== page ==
This Chilling Adventures of Sabrina article contains major spoilers for the show’s second part.
In a series packed with dynamic relationships, none is as complicated as that of the pairing between Father Blackwood (Richard Coyle) and Zelda Spellman (Miranda Otto). More of a business relationship than a romantic one — although the occasional flagellation session also factors into it — the Blackwoods are together for their mutual gain.
The just-released second part of Chilling Adventures of Sabrinashowcases the pair’s wedding day, a ceremony that is performed in the immediate aftermath of the Antipope’s slaying and one that is interrupted by Sabrina and Nick posing as Edward and Diana Spellman… not to mention a knife-wielding Ambrose.
It’s hardly the traditional nuptials, not that anything about this couple is ordinary.
During a visit to the show’s Vancouver set last fall, Den of Geek had the opportunity to speak with Richard Coyle and Miranda Otto about their severely dysfunctional, to understate it wildly, relationship and how it flavors their characters actions in the new season.
“He’s an arch-manipulator and is a self server,” Coyle tells us about Father Blackwood, cementing the point that his union with Zelda is about manipulation, not love.
“You quickly realize he doesn’t really do a lot that isn’t serving himself in some way. Everything is calculated. He doesn’t do anything just because it’s what his heart tells him to do. It’s all because of a plan.”
Throughout the season we see Father Blackwood behaving more cruelly to Zelda, to the point that when she returns from their honeymoon he has cast a spell over her to make her forego her independence and become fully subservient to him. (In one of the show’s many illustrations of the dangers of the patriarchy). Does Coyle think there are moments when he reveals any tangible feelings to Zelda?
“There are some moments where you sort of get a glimpse of something that’s real,” said Coyle. “It was quite interesting to play with them. Even those things, it’s good to put question mark on the moments that looked like these are genuine, like emotional heartfelt moments, and then I can hopefully plant the seed where you go actually even that is calculated. It’s serving something in the sociopathic character.”
But Blackwood more than meets his match in Zelda, a woman who cannot be contained and does not need a man to assign her the value she already knows that she possesses. We asked Coyle if his character knows about Zelda’s desire for power and is aware of the cat-and-mouse game the Blackwoods play?
“I think he enjoys that she’s kind of his equal in some respect and that in that regard she also has that self serving side that it comes out.”
Unlike her sister Hilda (the great Lucy Davis), Zelda is way more interested and involved with the sinister machinations of the Church of Night. She is in a way a mirror reflection of Father Blackwood, just minus the gaslighting and generally gross behavior. But the desire for power is still there, which is something that Otto is very aware of in terms of the character that she portrays.
“Zelda’s journey in the second season is very much about attaining power. Like try to realize some of her ambitions. She’s attracted to power like a moth to a flame really.” As for the quick journey from lusty asides to a trip to the altar, Otto sums up the atypical relationship by telling us that “Relationships move fast in the witch world. They don’t muck about.”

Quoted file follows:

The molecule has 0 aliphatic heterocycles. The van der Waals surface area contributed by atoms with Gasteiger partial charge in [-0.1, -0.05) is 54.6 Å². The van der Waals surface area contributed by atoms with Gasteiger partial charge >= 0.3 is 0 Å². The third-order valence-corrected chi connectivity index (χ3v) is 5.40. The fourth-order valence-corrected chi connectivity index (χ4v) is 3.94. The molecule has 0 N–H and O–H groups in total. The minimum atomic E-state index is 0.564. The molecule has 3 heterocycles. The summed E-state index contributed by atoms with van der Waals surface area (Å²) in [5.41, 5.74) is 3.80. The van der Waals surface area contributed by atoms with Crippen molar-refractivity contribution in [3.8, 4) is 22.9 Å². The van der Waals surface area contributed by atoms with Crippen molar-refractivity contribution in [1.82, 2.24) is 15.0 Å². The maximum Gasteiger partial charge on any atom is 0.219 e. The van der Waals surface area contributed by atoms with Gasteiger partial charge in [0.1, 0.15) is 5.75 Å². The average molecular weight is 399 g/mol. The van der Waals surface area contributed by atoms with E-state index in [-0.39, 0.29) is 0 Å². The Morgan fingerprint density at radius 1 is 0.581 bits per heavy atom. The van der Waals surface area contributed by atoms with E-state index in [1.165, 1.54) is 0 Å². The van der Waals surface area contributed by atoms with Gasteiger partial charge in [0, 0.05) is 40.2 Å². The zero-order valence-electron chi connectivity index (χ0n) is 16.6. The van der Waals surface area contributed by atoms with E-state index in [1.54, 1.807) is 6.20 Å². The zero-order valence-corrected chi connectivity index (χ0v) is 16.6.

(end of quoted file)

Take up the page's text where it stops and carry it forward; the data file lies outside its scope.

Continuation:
Otto is quick to note the complexity of their relationship, and her role in it.
“At first, she feels that the affair that they’re having… that he should recognize her more,” noted Otto. “So she decides to abstain from being with him, and that kind of puts him in a difficult place. And then finally, around the time of Lupercalia, he actually proposes to her. And as much as we think that Zelda is really in love with Blackwood, we find out that she actually confesses to Hilda that she’s not in love with him at all.”
“She’s really just after the power of being in the position of being the High Priest’s wife,” continued Otto, “and everything that would ensue, and basically for the family. Like trying to reinstate the Spellman family at the top of the covenant. That’s her whole modus operandus, but it’s not going to be an easy marriage.”
As the season draws to a close, Father Blackwood is on the run and the Church of Night’s future is uncertain. Since Zelda has the most unflinching faith her beliefs, it will be interesting to see what Zelda does next in Part Three.
“I don’t think she would know who to be outside the Church of Night, you know?” said Otto about her character’s approach to religion. “It’s a very integral part of her, whereas I think Hilda could exist outside that world pretty easily. So she’s institutionalized in that way.”
“Her faith is strong and real, but there are times when she’s challenged,” continued Otto. “Like I think the Feast of Feasts is challenging for her. When things happen to Sabrina it’s challenging for her. She’s you know, in that way I feel like she’s like a politician, and there are things that the party do and that the party does, that she’s not great with but she sticks with it.”
With Chilling Adventures of Sabrina already renewed for two more parts, we will see more interplay between the characters to come — their relationship ever evolving and changing. With Zelda now serving as the High Priestess of the Church this is bound to result in a confrontation with Father Blackwood (with whom she is still legally married to).
While their characters’ interactions will continue to be fraught with peril, the performances of Otto and Coyle will bring more joyful chaos to viewers for as long as the series remains on the air.